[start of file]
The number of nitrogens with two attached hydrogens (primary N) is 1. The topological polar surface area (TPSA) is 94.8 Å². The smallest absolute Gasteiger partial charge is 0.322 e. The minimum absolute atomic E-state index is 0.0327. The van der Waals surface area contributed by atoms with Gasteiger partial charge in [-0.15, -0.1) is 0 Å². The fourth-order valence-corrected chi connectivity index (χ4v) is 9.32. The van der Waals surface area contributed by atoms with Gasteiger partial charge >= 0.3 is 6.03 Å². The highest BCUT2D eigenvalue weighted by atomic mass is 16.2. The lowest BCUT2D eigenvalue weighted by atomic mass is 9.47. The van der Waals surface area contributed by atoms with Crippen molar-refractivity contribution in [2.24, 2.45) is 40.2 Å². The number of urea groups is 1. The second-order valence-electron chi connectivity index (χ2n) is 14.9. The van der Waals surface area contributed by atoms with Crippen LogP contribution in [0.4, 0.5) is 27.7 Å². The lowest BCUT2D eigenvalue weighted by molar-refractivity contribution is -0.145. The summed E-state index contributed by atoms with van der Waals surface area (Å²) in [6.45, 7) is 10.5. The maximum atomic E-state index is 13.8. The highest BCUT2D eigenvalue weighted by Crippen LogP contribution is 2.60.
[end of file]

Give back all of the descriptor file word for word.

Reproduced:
The number of nitrogens with two attached hydrogens (primary N) is 1. The topological polar surface area (TPSA) is 94.8 Å². The smallest absolute Gasteiger partial charge is 0.322 e. The minimum absolute atomic E-state index is 0.0327. The van der Waals surface area contributed by atoms with Gasteiger partial charge in [-0.15, -0.1) is 0 Å². The fourth-order valence-corrected chi connectivity index (χ4v) is 9.32. The van der Waals surface area contributed by atoms with Gasteiger partial charge >= 0.3 is 6.03 Å². The highest BCUT2D eigenvalue weighted by atomic mass is 16.2. The lowest BCUT2D eigenvalue weighted by atomic mass is 9.47. The van der Waals surface area contributed by atoms with Crippen molar-refractivity contribution in [2.24, 2.45) is 40.2 Å². The number of urea groups is 1. The second-order valence-electron chi connectivity index (χ2n) is 14.9. The van der Waals surface area contributed by atoms with Crippen LogP contribution in [0.4, 0.5) is 27.7 Å². The lowest BCUT2D eigenvalue weighted by molar-refractivity contribution is -0.145. The summed E-state index contributed by atoms with van der Waals surface area (Å²) in [6.45, 7) is 10.5. The maximum atomic E-state index is 13.8. The highest BCUT2D eigenvalue weighted by Crippen LogP contribution is 2.60.